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At 52, in 2013, I had the choice of hanging it up or taking up to a year off with a guaranteed return to the same job - at reduced hours if I had wanted. In retrospect, the wiser thing would have been to take the leave but I pulled the plug. Given the way the market went I am very happy with the decision but if the market had gone south right after I retired, I would likely be less satisfied with the decision today. I was very burned out at the time and was ready to go. If it were a choice of retiring vs quitting and starting over a year later the call would have been to retire. I did do some consulting after retiring. Seems more like a hobby. Good luck.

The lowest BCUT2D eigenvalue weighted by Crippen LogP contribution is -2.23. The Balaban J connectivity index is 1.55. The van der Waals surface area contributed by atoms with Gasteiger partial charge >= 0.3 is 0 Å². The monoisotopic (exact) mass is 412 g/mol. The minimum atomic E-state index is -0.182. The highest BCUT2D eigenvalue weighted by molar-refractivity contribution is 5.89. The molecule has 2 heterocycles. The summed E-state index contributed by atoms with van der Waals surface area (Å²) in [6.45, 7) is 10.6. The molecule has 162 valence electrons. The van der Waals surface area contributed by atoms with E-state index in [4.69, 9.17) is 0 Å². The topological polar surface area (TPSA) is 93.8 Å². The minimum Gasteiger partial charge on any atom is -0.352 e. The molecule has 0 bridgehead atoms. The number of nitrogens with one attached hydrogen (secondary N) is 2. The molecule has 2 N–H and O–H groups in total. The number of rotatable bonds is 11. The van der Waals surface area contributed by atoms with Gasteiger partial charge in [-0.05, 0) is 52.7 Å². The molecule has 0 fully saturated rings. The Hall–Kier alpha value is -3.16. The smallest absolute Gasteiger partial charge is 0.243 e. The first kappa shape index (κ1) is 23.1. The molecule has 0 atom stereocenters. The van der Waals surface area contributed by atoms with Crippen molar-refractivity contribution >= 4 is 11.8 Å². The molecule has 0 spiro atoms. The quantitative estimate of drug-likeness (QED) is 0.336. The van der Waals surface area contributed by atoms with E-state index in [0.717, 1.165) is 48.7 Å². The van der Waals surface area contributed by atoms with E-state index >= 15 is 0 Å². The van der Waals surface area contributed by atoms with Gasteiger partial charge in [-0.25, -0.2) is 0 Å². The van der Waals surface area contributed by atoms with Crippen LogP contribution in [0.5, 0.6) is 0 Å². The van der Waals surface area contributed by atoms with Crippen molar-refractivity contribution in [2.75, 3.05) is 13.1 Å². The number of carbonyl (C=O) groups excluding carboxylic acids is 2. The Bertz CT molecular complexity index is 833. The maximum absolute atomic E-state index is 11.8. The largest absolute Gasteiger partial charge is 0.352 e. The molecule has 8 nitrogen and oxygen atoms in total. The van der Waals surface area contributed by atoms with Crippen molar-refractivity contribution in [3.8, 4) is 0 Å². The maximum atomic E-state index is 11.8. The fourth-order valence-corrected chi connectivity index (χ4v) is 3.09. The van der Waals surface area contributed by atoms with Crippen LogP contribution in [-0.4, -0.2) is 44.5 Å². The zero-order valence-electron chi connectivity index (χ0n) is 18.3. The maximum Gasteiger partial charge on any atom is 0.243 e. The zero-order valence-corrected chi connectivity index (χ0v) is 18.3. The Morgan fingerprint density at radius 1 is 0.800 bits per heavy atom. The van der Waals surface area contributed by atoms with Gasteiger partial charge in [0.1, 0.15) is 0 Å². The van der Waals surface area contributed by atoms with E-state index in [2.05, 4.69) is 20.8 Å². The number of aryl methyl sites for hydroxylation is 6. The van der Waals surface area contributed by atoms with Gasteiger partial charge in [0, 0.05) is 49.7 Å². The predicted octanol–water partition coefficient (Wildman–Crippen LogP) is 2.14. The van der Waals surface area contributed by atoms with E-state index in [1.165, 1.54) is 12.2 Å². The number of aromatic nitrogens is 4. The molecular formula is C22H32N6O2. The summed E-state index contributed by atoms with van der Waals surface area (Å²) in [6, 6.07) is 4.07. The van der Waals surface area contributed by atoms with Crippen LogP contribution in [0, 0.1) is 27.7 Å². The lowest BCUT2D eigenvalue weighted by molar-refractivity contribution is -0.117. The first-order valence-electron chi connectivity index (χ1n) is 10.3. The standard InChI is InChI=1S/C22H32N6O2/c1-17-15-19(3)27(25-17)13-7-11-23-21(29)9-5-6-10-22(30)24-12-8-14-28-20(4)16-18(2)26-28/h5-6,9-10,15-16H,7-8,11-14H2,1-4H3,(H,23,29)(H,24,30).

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Old 02-08-2020, 12:19 PM   #16
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One of my decision points for retiring was to have 35 years of high wage earnings paid into Social Security. Less than 35 results in zeros when figuring out PIA.
But many who have the means to RE will be past the second bend point in the PIA calculation. Above the second bend point, additional income contributes only 15% of the amount above the bend point. It is like pushing on a rope!

Edit: I just checked. As of now, I have 9 zero years. If I retire now, my PIA*12 will be ~$27.5k (in today's dollars). If I work an additional 9 years, my PIA*12 will be ~$30.5k (in today's dollars). For me, I do not find this to be a good trade-off.
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Old 02-08-2020, 12:26 PM   #17